The committee believes that the consolidated code will be a useful and more specific guide for judicial employees, and also that the adoption process, with its circulations for comment, will serve an important educational role.
Q: What general guidance canyou provide to judges and judicial employees who are asked to participate in political activities?
A: Judges, of course, are strictly prohibited from involvement in political activities by Canon 7 of the Code of Conduct for United States Judges. Judicial employees also are generally restricted from partisan activities but most may engage in nonpartisan activities; the consolidated code proposes to retain this general approach. We have received a number of questions in this area recently, particularly in the wake of the 1993 Hatch Act Amendments, which relaxed the restrictions on partisan political activities by executive branch employees. The Hatch Act does not itself apply to the Judiciary, but the committee considered a similar relaxation of the existing judicial standards to allow judicial employees fuller participation in political affairs. Because of the singular role of the Judiciary, the committee has serious concerns about the need to protect the integrity of the Judiciary from association with partisan politics and from the appearance of partiality and lack of objectivity that could follow, which led us to recommend no relaxation of these provisions. Judicial employees, therefore, should continue to adhere to existing restrictions on involvement in political activities.
Q: Some employees find it difficult to obtain information about ethics requirements. Can you describe what materials are available?
A: Almost all ethics-related materials in the Judiciary are published in Volume II of the Guide to Judiciary Policies and Procedures. This volume contains all of the codes of conduct (Chapters I and II); excerpts of relevant statutory provisions and the regulations on gifts and on outside earnings and employment (Chapter VI); and published advisory opinions (Chapter IV). Two years ago, the committee compiled a Compendium of Selected Opinions summarizing the advice given by the committee over the past 20 years; the Compendium is also published as Chapter V of Volume II and provides useful guidance on a range of important issues covered by the canons and the Ethics Reform Act (relating to restrictions on gifts and honoraria and outside earned income). The compendium's Table of Contents facilitates location of relevant materials. In talking with judges across the country, the committee has noted that many judges' copies of Volume II have not been kept up to date, thus seriously inconveniencing judges when they consult it. As part of our educational efforts, the committee is suggesting to judges that they keep their copy of Volume II close at hand and that they urge their clerical support to keep it up-to-date by filing all transmittals from the AO promptly.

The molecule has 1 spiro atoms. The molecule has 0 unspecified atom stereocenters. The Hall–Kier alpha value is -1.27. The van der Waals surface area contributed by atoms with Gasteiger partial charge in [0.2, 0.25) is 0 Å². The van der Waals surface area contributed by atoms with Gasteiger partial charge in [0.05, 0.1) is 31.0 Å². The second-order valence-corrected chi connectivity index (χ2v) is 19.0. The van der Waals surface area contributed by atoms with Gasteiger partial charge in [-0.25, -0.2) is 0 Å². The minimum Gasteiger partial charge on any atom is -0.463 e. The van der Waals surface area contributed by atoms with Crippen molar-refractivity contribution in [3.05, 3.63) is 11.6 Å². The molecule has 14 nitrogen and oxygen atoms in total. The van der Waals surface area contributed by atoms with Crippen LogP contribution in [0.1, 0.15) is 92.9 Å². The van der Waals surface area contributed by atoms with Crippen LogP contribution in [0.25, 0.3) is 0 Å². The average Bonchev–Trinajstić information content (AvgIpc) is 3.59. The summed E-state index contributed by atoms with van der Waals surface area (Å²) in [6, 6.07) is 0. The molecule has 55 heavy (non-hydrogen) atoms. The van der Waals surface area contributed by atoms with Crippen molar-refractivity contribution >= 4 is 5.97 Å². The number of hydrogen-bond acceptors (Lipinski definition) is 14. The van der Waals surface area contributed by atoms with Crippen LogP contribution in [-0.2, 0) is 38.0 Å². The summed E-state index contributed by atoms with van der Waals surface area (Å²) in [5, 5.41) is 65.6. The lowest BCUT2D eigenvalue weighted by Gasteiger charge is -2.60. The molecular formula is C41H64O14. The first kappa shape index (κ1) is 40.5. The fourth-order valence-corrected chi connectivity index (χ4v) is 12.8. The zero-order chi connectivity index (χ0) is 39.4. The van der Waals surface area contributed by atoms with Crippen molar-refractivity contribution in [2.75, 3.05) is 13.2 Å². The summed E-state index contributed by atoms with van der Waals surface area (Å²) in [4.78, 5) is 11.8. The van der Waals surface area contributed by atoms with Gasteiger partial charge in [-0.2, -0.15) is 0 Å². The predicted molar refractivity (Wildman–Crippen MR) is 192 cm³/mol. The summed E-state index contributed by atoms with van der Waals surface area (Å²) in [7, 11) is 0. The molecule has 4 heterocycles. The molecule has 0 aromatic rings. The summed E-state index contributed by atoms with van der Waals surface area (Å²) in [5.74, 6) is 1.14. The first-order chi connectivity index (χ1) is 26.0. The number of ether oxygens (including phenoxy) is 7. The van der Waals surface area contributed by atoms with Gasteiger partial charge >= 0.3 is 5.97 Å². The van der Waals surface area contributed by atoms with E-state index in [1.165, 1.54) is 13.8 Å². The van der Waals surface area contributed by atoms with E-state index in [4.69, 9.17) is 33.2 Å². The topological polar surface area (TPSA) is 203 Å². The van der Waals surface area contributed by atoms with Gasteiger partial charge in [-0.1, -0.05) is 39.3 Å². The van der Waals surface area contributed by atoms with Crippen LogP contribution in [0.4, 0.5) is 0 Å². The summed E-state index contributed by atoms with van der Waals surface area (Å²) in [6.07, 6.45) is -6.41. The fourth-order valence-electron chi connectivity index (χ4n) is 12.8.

Judges and judicial employees who have ethical questions are encouraged to consult these materials for guidance, and employees should also consult with their supervisors. If questions remain, judges and judicial employees may contact their circuit representative on the committee or the committee's counsel in the AO General Counsel's Office for informal guidance, or may request a confidential advisory opinion from the committee itself.
The committee's conversations with hundreds of judges leads us to believe that judges are increasingly sensitive to the canons and their ethical obligations. There seems to be widespread compliance with the letter and spirit of the canons.
In this era of increasing public scrutiny and even suspicion of all human institutions, it is more important than ever for judges to be sensitive to the provisions of the canons. For that reason, the committee is taking steps to enhance its educational efforts both for judges and for judicial employees.
From The Third Branch, May 1995 Issue